In New South Wales, tenants and landlords often have questions about who is responsible for paying the water bill in rental properties. According to NSW Fair Trading, tenants will generally pay for electricity, gas, oil, or water usage charges if the property is separately metered. However there are a few key points that need to be determined first before the water bill is paid.


Overview of Water Bill Responsibilities in NSW

In New South Wales, the responsibility for paying the water bill in rental properties depends on whether the property is separately metered or has an embedded network.

Separately Metered Properties

If the rental property has a separate water meter, the tenant is usually responsible for paying the water usage. This means that the tenant will receive the water bill directly from the water supply authority and is required to pay it on time.

Embedded Network Properties

In the case of embedded network properties, the responsibility for paying the water bill is usually shared between the landlord and the tenant. The landlord is responsible for the service charges, while the tenant is required to pay water usage charges.

Legislation Governing Water Bills in Rental Properties

Residential Tenancy Act

In New South Wales, the Residential Tenancy Act provides the legislation that governs the responsibility for paying water bills in rental properties. According to section 39 of the act, landlords are only permitted to pass the water usage charges onto the tenant in certain circumstances.

One of the circumstances where landlords can pass on the water charges to the tenant is when the rental property is separately metered. In this case, the landlord can pass on the charges to the tenant as long as the charges are calculated based on the amount of water the tenant uses.

The tenant is to be given a minimum of 21 days to pay the water bill, and a copy of the bill must be provided to verify the amount the water meter reading is to be charged.

If the rental property is not separately metered, the landlord cannot pass on the water usage charges to the tenant. The landlord is responsible for paying the water bill in full. However, the landlord can still include the cost of water usage in the weekly rent if it is stipulated in the tenancy agreement.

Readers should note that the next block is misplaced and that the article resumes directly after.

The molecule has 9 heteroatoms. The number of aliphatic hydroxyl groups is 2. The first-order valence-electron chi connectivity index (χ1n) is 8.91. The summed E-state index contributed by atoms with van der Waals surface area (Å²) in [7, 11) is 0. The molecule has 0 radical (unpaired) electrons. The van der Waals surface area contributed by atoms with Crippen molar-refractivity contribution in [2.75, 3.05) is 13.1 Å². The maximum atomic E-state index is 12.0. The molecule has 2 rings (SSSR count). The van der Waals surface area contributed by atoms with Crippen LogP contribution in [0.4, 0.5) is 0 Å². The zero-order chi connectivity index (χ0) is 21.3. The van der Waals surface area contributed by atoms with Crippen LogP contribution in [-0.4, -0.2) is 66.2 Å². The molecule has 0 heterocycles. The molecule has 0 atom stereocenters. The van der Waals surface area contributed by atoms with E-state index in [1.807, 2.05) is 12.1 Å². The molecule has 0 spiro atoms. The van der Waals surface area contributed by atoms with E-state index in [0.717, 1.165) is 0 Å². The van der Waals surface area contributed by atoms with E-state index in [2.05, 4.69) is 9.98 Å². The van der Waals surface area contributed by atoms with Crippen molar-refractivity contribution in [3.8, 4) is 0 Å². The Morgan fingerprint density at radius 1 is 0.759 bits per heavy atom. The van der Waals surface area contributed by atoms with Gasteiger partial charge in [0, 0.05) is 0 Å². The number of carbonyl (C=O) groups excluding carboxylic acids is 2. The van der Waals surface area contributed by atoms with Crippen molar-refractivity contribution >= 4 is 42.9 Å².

It is important to note that the legislation only applies to tenancy agreements signed from 23 March 2020. For tenancy agreements signed before this date, the rules around water usage charges may differ.

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Water Efficiency Standards

In New South Wales (NSW), rental properties must comply with the prescribed water efficiency measures before the owner can charge tenants for excess water usage. The standards require rental properties to have:

  • No leaking taps or toilets: No leaking taps or toilets anywhere on the property at the start of the tenancy and whenever the other water efficiency measures are installed, repaired or upgraded
  • Shower heads: Maximum flow rate of 9 litres per minute
  • Internal cold water taps and single mixer taps for kitchen sinks or bathroom hand basins: Maximum flow rate of 9 litres per minute
  • Dual flush toilets: From 23 March 2025 all toilets on the property are dual flush and have a minimum 3-star WELS rating

It’s important to note that if a rental property doesn’t meet the water efficiency standards, the owner cannot charge the tenant for excess water usage during the water billing periods. In this case, the owner is responsible for paying the entire water provider’s bill.

Tenants should also be aware that they can request a water efficiency audit from their Property Manager. This audit can identify any areas where water efficiency can be improved and may lead to lower water bills for both the tenant and owner.

Work with the Tenancy Experts

The responsibility of paying for water bills in a rental property in NSW depends on the specific circumstances of the property and the tenancy agreement. Whether you’re a landlord or a renter, if you’re looking for an award-winning property manager to work with, contact Leah Jay. 

Leah Jay is an expert team of property managers and would be happy to assist you with all queries around leasing and property management – contact the team here.

Disclaimer: This information is general in nature and does not take into account your personal situation. You should consider whether the information is appropriate to your situation, and for professional advice, seek out a financial adviser.